Building online courses – online teaching platforms and course creation

Learn how to make money building online courses: Choosing a niche, an online teaching platform, course creation and marketing.

In today’s digital world, the demand for online education is on the rise. People are increasingly looking for ways to upgrade their skills and gain new knowledge without having to attend physical classes.

An online course is a structured educational program, delivered digitally, allowing students to learn a specific topic or skill at their own pace. They are often comprised of text, videos, readings, tutorials and interactive assignments.

If you are an entrepreneur, this presents an excellent opportunity for you to make money by sharing your expertise through online courses. Building online courses can be a lucrative and rewarding way to monetize your skills and knowledge – but is it possible for everyone to make money online building online courses? Read on..

The Good

  • Passive Income Potential: Build a profitable online course once and sell multiple times – once created, a course can continue to generate revenue with minimal ongoing effort.
  • Scalability: Digital courses can be sold to an unlimited number of students without significant incremental costs.
  • Flexibility: Design, launch, and manage courses from anywhere, anytime.
  • Authority Building: Monetise a skill set or experience you have to establish yourself as an expert in your field, enhancing your reputation and brand.
  • Customization: Tailor content, pricing, and course structure to match your vision and audience’s needs.
  • Potential for serious online income!

The Bad

  • Time-Intensive Creation: Developing a comprehensive, high-quality course requires a significant time investment upfront, so starting can be a mammoth task.
  • Technical Challenges: Course creation and hosting might involve navigating platforms, software, or potential technical glitches.
  • Market Competition: The online course industry is crowded, making differentiation and marketing essential.
  • Continuous Updating: To remain relevant, course material often needs to be updated as information, technology, or industry standards change.
  • Trust Building: New instructors, especially those without an established brand, might face challenges in gaining trust and convincing potential students to enroll.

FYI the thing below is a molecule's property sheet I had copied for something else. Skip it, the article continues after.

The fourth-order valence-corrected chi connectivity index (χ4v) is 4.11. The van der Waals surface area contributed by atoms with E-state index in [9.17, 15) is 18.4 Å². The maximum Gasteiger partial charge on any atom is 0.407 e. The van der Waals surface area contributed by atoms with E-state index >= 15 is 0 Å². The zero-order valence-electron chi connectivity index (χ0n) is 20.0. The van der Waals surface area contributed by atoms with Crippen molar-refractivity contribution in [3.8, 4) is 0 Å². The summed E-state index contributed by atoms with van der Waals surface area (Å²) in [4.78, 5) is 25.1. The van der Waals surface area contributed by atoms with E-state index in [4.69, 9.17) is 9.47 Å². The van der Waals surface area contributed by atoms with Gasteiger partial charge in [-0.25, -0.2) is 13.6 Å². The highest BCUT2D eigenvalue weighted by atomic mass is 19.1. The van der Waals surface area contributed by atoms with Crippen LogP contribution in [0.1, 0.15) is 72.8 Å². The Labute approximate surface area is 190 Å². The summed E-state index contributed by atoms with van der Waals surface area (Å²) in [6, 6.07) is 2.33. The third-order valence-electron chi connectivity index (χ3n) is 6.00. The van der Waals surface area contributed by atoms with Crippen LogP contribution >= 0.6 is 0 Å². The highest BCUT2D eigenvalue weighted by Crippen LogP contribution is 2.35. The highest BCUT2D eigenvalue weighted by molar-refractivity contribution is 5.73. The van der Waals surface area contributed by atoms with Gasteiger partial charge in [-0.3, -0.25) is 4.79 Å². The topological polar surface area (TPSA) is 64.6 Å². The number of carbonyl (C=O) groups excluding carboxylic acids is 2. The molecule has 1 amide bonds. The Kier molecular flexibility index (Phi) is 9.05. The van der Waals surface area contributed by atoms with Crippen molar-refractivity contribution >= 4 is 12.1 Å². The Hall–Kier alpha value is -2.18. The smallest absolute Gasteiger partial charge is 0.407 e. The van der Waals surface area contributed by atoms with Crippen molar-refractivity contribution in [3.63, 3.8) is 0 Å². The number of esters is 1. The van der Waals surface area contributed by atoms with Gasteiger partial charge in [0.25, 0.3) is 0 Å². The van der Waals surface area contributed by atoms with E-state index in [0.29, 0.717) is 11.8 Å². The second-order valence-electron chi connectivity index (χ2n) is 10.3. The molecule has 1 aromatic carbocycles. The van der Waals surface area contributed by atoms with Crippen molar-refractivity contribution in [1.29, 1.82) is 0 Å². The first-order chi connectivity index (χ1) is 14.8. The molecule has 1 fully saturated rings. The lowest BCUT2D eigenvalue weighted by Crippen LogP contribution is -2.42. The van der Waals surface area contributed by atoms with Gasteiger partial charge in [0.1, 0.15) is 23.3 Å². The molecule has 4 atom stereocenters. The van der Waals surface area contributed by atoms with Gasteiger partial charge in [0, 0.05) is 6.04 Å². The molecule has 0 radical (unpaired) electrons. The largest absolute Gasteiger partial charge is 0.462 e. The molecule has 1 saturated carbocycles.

Verdict: Making money online via courses is a good way to make money.

CaptainFI is not a Financial Advisor and the information below is factual review information, not financial advice. This website is reader-supported, which means we may be paid by advertising on the site, or when you visit links to partner or featured sites. For more information please read my Privacy PolicyTerms of Use, and Financial Disclaimer.

Building Online courses case study – Cole’s 8 figure photography course business

One example I was taught during my eBusiness Institute Champions online training and mentoring course was that of Cole Humphus from San Diego in the USA and his $49 photography e-course which he sold through the Udemy platform, and eventually built into a business he sold for over (USD) $10 Million!

camera, photography courses
Cole Humphus created an online photography course selling a USD $49 informational product on improving your photography skills – raising revenue from $130K in his first year to over $3M after 3 years, and selling the business for over $10M.

Cole had a keen interest in photography, running a wedding photography business, and started a very basic photography blog as a side project but lacked advanced web or training skills. Cole was writing articles and making basic YouTube videos about his equipment and experience in his spare time.

As his blog grew, he wanted to add an income stream and decided to launch a classroom style tutorial on photography that he could charge for. Since he didn’t know how to do this, he hired a specialist to produce an online photography course on Udemy, paying them around USD $7,000 to do everything – then Cole just had to advertise it from his blog and YouTube channel.